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The employer settled an employment dispute with its former employee out of court. They bound their former employee to a settlement agreement that he would not speak badly of the employer or testify against them in future. He subsequently testified against his former employer and the employer sued for a refund of the settlement amount.

The court was of the view that only nominal damages (equivalent to K500) would be awarded merely to show that there had been a breach of the agreement not to testify. However, the amount was limited to a small sum of nominal damages as loss or damage was not proved. As the court put it, pecuniary compensation intended to put the innocent party in the position he would have been in had the contract not been breached could not be awarded, as there was no loss financially or otherwise proved to have been suffered by the appellants because of the respondent's breach of the settlement agreement.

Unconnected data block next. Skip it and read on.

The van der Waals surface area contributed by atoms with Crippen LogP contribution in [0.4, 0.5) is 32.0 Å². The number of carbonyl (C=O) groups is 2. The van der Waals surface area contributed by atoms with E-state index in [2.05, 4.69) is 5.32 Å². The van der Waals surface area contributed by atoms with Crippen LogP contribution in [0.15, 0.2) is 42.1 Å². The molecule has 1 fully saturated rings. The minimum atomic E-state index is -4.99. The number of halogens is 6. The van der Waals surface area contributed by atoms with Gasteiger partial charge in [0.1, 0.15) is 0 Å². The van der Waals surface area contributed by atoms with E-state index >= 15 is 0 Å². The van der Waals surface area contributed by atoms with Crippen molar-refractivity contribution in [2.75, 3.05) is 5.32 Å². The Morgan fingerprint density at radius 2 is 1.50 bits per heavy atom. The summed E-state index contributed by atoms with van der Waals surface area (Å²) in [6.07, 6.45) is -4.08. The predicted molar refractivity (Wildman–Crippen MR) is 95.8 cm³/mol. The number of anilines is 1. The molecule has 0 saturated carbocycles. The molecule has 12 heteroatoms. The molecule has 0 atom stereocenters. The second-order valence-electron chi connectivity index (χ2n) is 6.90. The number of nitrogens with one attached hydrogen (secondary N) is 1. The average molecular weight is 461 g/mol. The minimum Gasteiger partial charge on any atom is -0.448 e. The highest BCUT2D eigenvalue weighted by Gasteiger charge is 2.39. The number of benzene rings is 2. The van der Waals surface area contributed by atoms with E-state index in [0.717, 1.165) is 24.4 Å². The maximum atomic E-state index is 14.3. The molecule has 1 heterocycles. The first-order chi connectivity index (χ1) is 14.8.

This case will prove to be one of, if not the leading case on the award of damages under the law of contract. The case brilliantly outlines the purpose of damages, the interests protected and the way damages should be measured and calculated.